Panama, a Central American country of 4 million people, is about the size of South Carolina. Poverty is common, with unemployment rates ranging from 6-11%, and a GDP per capita just over 13,000 dollars. It is estimated that 18% of Panamanians live on less than $2 a day. The pregnancy rate for women ages 15-19 in Latin America and the Caribbean is the second highest in the world (46 per 1,000 girls, behind 66 per 1,000 in sub-Saharan Africa, according to an UNICEF report).
Education is a tool that could be used to break the cycle of poverty. Unfortunately, the quality of education in Panama is one of the “worst in the world”. Out of 139 countries, Panama is ranked as 102nd in primary education, 90th in higher education, and 112th in math and science education. Aside from the poor quality, many students do not complete their education. School after age 15 is optional, and discontinuing school is common. Attendance rates are 75% for secondary school (ages 12-17), and only 38% for college (World Economic Forum). In the end, only 24% of students actually graduate from tertiary school, nation-wide (UNESCO).
These statistics do not capture how poor the education and poverty is in the “interior” (hours away from the city). In areas like El Valle, where Advance Panama is based, poverty and rurality is a barrier that further prevents students from bettering their lives. With about a third of the population living in rural areas, there are many challenges to overcoming poverty. These areas are underdeveloped, and the schools are much lower quality than the national averages. Many students have to walk on long, dangerous paths to get to school. During the rainy season, these walks are even more dangerous, as some have to cross rivers to get to school. UNICEF notes that 45% of indigenous children in Panama were not enrolled in school because they couldn’t get there. The high school from which our students come does not teach any math or science classes, putting them at a severe disadvantage, and many students struggle with passing the required university entrance exams and succeeding in math and science courses at the university level. Many children also come from homes with one parent, as alcoholism is a major issue. Access to gas and electricity vary throughout rural regions, and access to internet is scarce. None of our students have internet in their homes.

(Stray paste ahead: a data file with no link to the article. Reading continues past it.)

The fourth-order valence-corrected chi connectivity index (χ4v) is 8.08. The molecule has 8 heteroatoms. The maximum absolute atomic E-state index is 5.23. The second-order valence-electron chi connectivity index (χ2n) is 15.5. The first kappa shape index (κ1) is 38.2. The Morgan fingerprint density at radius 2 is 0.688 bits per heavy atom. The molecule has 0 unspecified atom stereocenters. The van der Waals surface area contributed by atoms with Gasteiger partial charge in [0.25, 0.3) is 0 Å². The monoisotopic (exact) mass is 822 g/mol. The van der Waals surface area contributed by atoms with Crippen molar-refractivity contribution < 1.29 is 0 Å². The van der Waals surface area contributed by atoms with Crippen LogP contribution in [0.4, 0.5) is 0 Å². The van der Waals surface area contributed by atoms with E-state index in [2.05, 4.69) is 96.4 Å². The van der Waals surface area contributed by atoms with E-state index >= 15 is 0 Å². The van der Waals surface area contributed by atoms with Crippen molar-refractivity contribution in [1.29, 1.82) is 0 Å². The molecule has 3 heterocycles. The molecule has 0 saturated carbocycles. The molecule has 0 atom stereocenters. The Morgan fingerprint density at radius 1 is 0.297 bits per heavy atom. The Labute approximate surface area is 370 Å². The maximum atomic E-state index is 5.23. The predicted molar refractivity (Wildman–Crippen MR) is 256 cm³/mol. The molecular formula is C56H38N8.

With this environment, students who persevere and graduate from school are still left to struggle with the mentality of poverty. With scarce role models to encourage students to dream of a different life, the cycle of poverty continues. Even after overcoming barriers to attend school, students are unprepared and unable to pass entrance exams to get into university. If students are able to get into university, poverty still poses a challenge: the cost of housing (or the income loss of the family), the cost of books and transportation to school, and the stress of being a student, compounds and makes obtaining a degree so much more difficult. It is estimated that less than 4% of rural Panamanian youth earn college degrees. With your help, you can change Panama. By earning a university degree, our students can rise above subsistence level living.